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Chart types

Results tables can be useful for finding specific numbers or checking out your data, but it's usually easier to see trends and make sense of your data using charts.

In Lightdash, the data in your results tables can be visualized in a bunch of different ways:

The visualization type that you pick determines how Lightdash shows the data series in your chart. To change how your data is displayed, go into the charts tab in the Explore view. You have the option to change the chart type shown by selecting a style from the drop-down:

You can also adjust all of the configuration settings for your chart type by clicking on the configure button:

Once you've finished creating your chart, you can share it using the URL, save the chart, download it as an image, or save it to a dashboard.

Chart types and options

Each chart type has its own configuration options. Click the configure button next to the chart type in the chart tab to see your options.

Big value

The Big value option is for displaying a single value, well, big.

The Big value works for any type of value: string, numeric, boolean, you name it! We always display the first value from the field in your results table.

The options for Big value include:

  • Selecting which field you want to use for your Big value.
  • Updating the label below the Big value value.
  • Adding a comparison to the previous row


The Table option is good for looking at (surprise, surprise) tabular data, or for lists of things like user IDs or transactions.

The options for Tables include:

  • Renaming the columns in your table.
  • Showing/hiding the columns in your table.
  • Showing/hiding the table name from the column labels.
  • Showing/hiding the totals for your columns.
  • Pivoting by a column.
  • Transposing your table (a.k.a. pivoting your metrics)
  • Locking a column from scrolling in your table.
  • Adding conditional formatting to your cells.

By default, we attach the table name to your field name (just in case you've got any duplicate fields from joined tables). But, you can easily turn this off in your table viz with a toggle.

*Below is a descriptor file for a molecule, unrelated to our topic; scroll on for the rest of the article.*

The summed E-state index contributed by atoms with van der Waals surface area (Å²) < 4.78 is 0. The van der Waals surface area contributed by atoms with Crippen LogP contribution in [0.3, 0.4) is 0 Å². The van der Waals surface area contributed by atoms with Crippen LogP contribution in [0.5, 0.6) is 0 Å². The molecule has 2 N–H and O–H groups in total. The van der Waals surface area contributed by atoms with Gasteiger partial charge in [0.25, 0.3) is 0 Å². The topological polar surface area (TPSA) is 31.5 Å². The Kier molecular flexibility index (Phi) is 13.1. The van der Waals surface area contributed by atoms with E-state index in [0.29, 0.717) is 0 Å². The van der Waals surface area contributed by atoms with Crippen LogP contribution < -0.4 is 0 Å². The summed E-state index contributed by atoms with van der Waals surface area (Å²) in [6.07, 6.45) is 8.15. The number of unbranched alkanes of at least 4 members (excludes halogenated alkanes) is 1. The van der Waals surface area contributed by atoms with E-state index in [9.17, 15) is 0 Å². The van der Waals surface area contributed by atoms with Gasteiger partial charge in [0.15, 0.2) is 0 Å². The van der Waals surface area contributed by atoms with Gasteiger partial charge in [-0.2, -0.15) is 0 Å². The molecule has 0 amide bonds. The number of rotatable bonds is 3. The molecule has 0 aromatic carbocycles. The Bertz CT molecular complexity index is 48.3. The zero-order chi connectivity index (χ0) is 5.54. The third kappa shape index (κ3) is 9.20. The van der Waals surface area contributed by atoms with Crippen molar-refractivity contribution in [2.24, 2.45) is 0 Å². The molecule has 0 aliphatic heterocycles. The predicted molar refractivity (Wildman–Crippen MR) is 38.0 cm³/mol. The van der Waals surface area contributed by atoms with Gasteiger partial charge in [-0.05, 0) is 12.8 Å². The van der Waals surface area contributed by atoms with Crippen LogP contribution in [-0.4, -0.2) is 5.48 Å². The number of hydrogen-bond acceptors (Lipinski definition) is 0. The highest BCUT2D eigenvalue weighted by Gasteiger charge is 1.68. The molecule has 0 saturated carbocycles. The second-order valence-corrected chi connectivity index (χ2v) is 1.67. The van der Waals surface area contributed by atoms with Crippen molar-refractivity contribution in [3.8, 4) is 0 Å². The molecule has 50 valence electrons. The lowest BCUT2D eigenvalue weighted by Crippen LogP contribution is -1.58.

Columns, Rows, and Metrics

Table visualizations have three components:

  • Rows: When a field is chosen for the row area, all of the unique values for that field are populated as values in the rows of your table.

  • Columns: When a field is chosen for the column area, all of the unique values for that field are populated as values in the columns of your table.

  • Metrics: If you have metrics in your table, then each metric cell shows the summarized information for a given row + column combination.

Pivot tables (dimensions as columns)

Pivot tables help you more easily summarize larger sets of data in table visualizations. They're also helpful to identify trends between two dimensions in your data using a table visualization.

To add a pivot in your table, move a dimension to the column section of your table configuration. This will change the dimension from having its values populate the rows values of your table, to having it populate the column values of your table.

You can move up to 3 dimensions as columns and there is a limit of 60 column values in your table (e.g. pivoting by a dimension with 30 months, and another with 4 statuses won't work because that will generate 4 x 30 = 120 column values).

Transposing your table (metrics as rows)

You can transpose your table so that your metrics become rows in your table instead of columns. This can be helpful if you want to compare a lot of metrics to each other (e.g. how my metrics are changing over time).

To move your metrics to rows in your table, you need to have at least 1 dimension as a column (i.e. at least one pivot) then, you can click on show metrics as rows in the table configuration.


You can add column totals or row totals (in pivot tables) to your tables by selecting show column totals or show row totals in the chart configuration panel.

Totals are not calculated for table calculations. Also, in pivot tables, totals are not shown for count distinct, average, max, min, and median metric types.

If your total values are different to what you'd expect, check out our FAQs page on "Why don't my totals match what's in my table?"


You can add subtotals to your tables by selecting Show subtotals in the chart configuration panel.

Subtotals are only calculated for count and sum metrics. Other metric types or table calculations are not supported yet.

To use subtotals, you need to have at least 2 or more dimensions in your table visualization. You cannot use subtotals on a pivoted table.

Locking columns from scroll

If you have a very wide table, you may want some columns to always be locked to the left while you're scrolling. In Lightdash, you can just click on the lock icon beside the columns you want to keep pinned to the left of your table visualization. Now, if someone is looking at your table, they'll always see those columns, locked in view.